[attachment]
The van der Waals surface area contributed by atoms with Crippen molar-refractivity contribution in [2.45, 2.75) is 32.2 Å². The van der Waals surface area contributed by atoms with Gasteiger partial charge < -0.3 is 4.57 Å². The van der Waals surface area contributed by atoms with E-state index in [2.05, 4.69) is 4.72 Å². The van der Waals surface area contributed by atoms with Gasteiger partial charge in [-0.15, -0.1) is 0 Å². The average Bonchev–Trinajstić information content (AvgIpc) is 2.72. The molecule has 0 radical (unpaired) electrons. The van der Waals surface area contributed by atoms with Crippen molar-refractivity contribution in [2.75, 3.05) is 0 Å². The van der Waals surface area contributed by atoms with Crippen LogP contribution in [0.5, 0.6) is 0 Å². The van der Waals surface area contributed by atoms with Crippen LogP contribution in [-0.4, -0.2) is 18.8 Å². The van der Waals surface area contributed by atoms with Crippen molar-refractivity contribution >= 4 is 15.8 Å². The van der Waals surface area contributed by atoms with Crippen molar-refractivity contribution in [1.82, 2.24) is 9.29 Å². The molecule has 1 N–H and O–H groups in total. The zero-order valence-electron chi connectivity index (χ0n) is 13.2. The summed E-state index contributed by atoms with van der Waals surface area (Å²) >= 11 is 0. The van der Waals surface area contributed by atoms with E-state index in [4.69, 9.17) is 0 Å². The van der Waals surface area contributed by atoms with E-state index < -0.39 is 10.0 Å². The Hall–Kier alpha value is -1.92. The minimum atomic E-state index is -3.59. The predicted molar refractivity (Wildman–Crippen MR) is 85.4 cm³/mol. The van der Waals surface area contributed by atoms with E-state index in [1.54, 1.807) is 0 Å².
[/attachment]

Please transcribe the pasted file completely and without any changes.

The van der Waals surface area contributed by atoms with Crippen molar-refractivity contribution in [2.45, 2.75) is 32.2 Å². The van der Waals surface area contributed by atoms with Gasteiger partial charge < -0.3 is 4.57 Å². The van der Waals surface area contributed by atoms with E-state index in [2.05, 4.69) is 4.72 Å². The van der Waals surface area contributed by atoms with Gasteiger partial charge in [-0.15, -0.1) is 0 Å². The average Bonchev–Trinajstić information content (AvgIpc) is 2.72. The molecule has 0 radical (unpaired) electrons. The van der Waals surface area contributed by atoms with Crippen molar-refractivity contribution in [2.75, 3.05) is 0 Å². The van der Waals surface area contributed by atoms with Crippen LogP contribution in [0.5, 0.6) is 0 Å². The van der Waals surface area contributed by atoms with Crippen LogP contribution in [-0.4, -0.2) is 18.8 Å². The van der Waals surface area contributed by atoms with Crippen molar-refractivity contribution >= 4 is 15.8 Å². The van der Waals surface area contributed by atoms with Crippen molar-refractivity contribution in [1.82, 2.24) is 9.29 Å². The molecule has 1 N–H and O–H groups in total. The zero-order valence-electron chi connectivity index (χ0n) is 13.2. The summed E-state index contributed by atoms with van der Waals surface area (Å²) >= 11 is 0. The van der Waals surface area contributed by atoms with E-state index in [4.69, 9.17) is 0 Å². The van der Waals surface area contributed by atoms with E-state index < -0.39 is 10.0 Å². The Hall–Kier alpha value is -1.92. The minimum atomic E-state index is -3.59. The predicted molar refractivity (Wildman–Crippen MR) is 85.4 cm³/mol. The van der Waals surface area contributed by atoms with E-state index in [1.54, 1.807) is 0 Å².